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May 27, 2021

Coming soon: A surge of TODs in the Bel-Red corridor

  • Demand is up, but so are challenges facing developers in today’s market.
    Special to the Journal

    Image from city of Redmond [enlarge]
    Seritage/Mack Real Estate is developing a project at the old Sears site in the Bel-Red corridor that will include 442 apartments and 28,000 square feet of retail.

    Amazon’s announcement last year that it will bring 25,000 employees to downtown Bellevue by 2025 has set into motion a period of unprecedented growth on the Eastside. With plans to occupy up to 6 million square feet of office space, Amazon’s Bellevue campus will help solidify the city’s growing reputation as one of the nation’s most desirable places to live and work.

    Bellevue has already garnered the attention of the tech world with its highly educated and diverse workforce, with over 69% of the adult population holding at least a bachelor’s degree. In addition, with almost 40% of the population coming from outside the U.S., the city continues to grow as a diverse hub for international tech workers. In the next 10 years alone, Bellevue is expected to experience a staggering 35% to 40% job growth rate.


    East Link, Sound Transit’s new 17.7-mile, multi-billion-dollar light rail expansion, is set to open in 2023-24. The new line, running from Seattle’s International District Station to Mercer Island, Bellevue and Redmond, will also connect the Eastside’s two largest employers, Amazon (downtown Bellevue Station) and Microsoft (Overlake/Redmond Tech stations), as well as Overlake Hospital and Facebook’s new campus in the Spring District. With trains expected to run every 6 minutes during peak times, people will be able to travel from downtown Redmond to downtown Bellevue in 10 minutes. Sound Transit estimates that East Link will generate 43,000 to 52,000 daily riders by 2026. In all, 10 new stations are planned, three of which will be in the Bel-Red Corridor.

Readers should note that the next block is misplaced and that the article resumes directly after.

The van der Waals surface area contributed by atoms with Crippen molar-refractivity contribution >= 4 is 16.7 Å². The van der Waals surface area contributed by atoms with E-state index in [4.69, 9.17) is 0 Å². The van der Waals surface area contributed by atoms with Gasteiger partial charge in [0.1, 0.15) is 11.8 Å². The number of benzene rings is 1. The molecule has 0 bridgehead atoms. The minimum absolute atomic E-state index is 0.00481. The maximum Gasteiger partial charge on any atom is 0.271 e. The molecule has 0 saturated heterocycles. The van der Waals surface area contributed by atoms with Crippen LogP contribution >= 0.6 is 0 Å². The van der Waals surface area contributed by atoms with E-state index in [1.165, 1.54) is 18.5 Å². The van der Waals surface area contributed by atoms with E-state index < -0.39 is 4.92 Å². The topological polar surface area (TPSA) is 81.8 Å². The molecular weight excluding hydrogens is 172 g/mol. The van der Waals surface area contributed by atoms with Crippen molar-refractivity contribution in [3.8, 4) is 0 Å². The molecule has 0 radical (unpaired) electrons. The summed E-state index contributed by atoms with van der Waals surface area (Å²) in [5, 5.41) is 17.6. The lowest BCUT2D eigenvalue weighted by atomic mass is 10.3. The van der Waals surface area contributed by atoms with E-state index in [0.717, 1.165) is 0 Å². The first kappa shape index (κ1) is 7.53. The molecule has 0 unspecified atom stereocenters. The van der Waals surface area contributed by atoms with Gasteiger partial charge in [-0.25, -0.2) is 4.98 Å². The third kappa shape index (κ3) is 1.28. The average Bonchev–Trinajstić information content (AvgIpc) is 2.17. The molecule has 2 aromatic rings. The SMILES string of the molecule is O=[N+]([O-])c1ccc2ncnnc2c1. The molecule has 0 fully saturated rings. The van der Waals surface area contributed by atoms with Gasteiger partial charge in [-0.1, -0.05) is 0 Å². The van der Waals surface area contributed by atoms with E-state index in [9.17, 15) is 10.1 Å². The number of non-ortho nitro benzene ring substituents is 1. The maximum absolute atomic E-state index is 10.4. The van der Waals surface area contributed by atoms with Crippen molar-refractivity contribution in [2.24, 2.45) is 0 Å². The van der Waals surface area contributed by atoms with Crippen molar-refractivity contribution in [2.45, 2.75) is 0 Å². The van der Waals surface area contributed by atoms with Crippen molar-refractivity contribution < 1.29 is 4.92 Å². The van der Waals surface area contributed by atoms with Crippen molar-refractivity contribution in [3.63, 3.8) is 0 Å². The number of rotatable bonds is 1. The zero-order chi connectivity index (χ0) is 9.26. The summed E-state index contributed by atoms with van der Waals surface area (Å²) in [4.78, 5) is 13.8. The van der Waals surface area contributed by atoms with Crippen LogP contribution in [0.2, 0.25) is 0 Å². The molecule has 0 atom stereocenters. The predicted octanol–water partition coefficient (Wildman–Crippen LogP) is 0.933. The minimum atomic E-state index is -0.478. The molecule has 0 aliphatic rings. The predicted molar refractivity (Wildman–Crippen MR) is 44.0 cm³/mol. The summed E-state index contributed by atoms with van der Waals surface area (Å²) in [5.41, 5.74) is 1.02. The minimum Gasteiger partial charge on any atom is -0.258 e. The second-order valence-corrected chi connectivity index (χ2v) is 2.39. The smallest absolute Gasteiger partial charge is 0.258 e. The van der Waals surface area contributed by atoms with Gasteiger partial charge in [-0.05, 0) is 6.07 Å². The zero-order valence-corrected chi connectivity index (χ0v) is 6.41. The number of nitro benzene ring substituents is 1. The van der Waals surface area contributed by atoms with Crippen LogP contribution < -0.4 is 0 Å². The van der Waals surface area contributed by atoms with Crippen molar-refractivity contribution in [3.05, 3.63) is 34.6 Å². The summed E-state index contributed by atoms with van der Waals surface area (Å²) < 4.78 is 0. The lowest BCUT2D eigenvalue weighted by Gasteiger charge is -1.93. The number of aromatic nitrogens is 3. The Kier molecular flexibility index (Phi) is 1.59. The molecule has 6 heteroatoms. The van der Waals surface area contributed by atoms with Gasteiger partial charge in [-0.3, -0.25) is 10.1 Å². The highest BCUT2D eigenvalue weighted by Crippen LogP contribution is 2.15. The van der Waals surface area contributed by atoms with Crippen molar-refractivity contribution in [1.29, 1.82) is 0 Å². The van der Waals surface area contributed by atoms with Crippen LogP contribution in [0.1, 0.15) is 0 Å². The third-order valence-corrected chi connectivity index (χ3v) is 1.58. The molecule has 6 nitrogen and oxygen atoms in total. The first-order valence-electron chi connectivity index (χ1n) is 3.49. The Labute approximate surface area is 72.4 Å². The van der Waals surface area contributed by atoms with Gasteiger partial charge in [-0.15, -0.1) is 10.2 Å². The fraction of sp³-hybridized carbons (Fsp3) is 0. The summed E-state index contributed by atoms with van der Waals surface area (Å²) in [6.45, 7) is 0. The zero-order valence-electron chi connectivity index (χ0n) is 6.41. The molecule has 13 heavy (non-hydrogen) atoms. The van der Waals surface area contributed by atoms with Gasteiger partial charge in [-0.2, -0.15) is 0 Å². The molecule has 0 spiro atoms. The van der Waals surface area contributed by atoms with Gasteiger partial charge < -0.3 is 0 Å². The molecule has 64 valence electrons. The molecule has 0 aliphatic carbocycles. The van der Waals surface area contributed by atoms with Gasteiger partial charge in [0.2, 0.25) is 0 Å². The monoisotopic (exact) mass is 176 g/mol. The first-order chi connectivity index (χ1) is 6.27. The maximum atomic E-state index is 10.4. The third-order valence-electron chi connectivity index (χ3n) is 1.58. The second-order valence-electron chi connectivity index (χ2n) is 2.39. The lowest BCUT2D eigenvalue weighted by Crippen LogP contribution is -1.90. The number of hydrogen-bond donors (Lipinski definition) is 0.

“It’s no secret that traffic is a major issue on the Eastside, especially on I-405 in and around Bellevue and Redmond,” says Kim Faust, senior vice president for MainStreet Property Group, which is developing several projects near East Link stations. “The beauty of light rail is that, with predictable, dependable and frequent transit, people may finally be able to leave their cars to get to and from the Eastside’s major employment centers. This will help transform the area around the stations into highly desirable new neighborhoods, as evidenced by the development that’s already underway.”

    In the past five years, over $6 billion worth of TODs have been completed or announced at or near the planned light rail stations, and another $6 billion to $10 billion worth of TODs could be developed by the end of the decade.

    Image from Encore Architects [enlarge]
    Legacy Partners’ new Bellevue Station project, which will be adjacent to the new 130th/Bel-Red station.


    Stretching from downtown Bellevue to the Microsoft Campus, the Bel-Red Corridor has historically been home to low-rise industry and sprawling retail strips. In 2009, in anticipation of the East Link, Bellevue and Redmond embarked on a major rezone and planning process, paving the way for the redevelopment of this 900-acre neighborhood. With mixed-use zoning allowing for buildings up to 150 feet in height and up to 10,000 new jobs anticipated by 2030, the development capacity of the Bel-Red Corridor will eventually rival that of South Lake Union.

    The neighborhood has already seen the development of two major TODs: Esterra Park (Capstone Partners) and the Spring District (Wright Runstad). Together these projects comprise over 66 acres of developable land, with anticipated costs of over $3.6 billion at full buildout. The new master-planned communities will include over 2,600 units of multifamily housing, 3.5 million square feet of office space and over 450 hotel rooms.


    Though the Bel-Red Corridor is indeed white hot, as are other sites along the new East Link, there are a number of factors that are adversely impacting project feasibility. Land costs have been soaring, with many sites now exceeding $80,000 a unit and $240 per square foot. At the same time, construction costs have been increasing at an unprecedented rate, with overall projects costs up over 50% in the past four years alone. It’s no coincidence that in 2019 our region was declared the 10th most expensive market in the world to build in.

    Legacy Partners is developing one of the first new TODs near the Bel-Red/130th St. station. The project will include 292 units and 10,000 square feet of retail.

    “The challenge is that costs have risen significantly while effective rents have fallen this past year due to the pandemic’s impact, coupled with new completions,” said Parker Nicholson, senior development manager with Legacy Partners. “The tide is turning however, as employees consider returning to the office. Concessions are evaporating and absorption is spiking even before Amazon’s job surge begins. We believe the Eastside multifamily presents the strongest commercial real estate investment opportunity in the country right now.”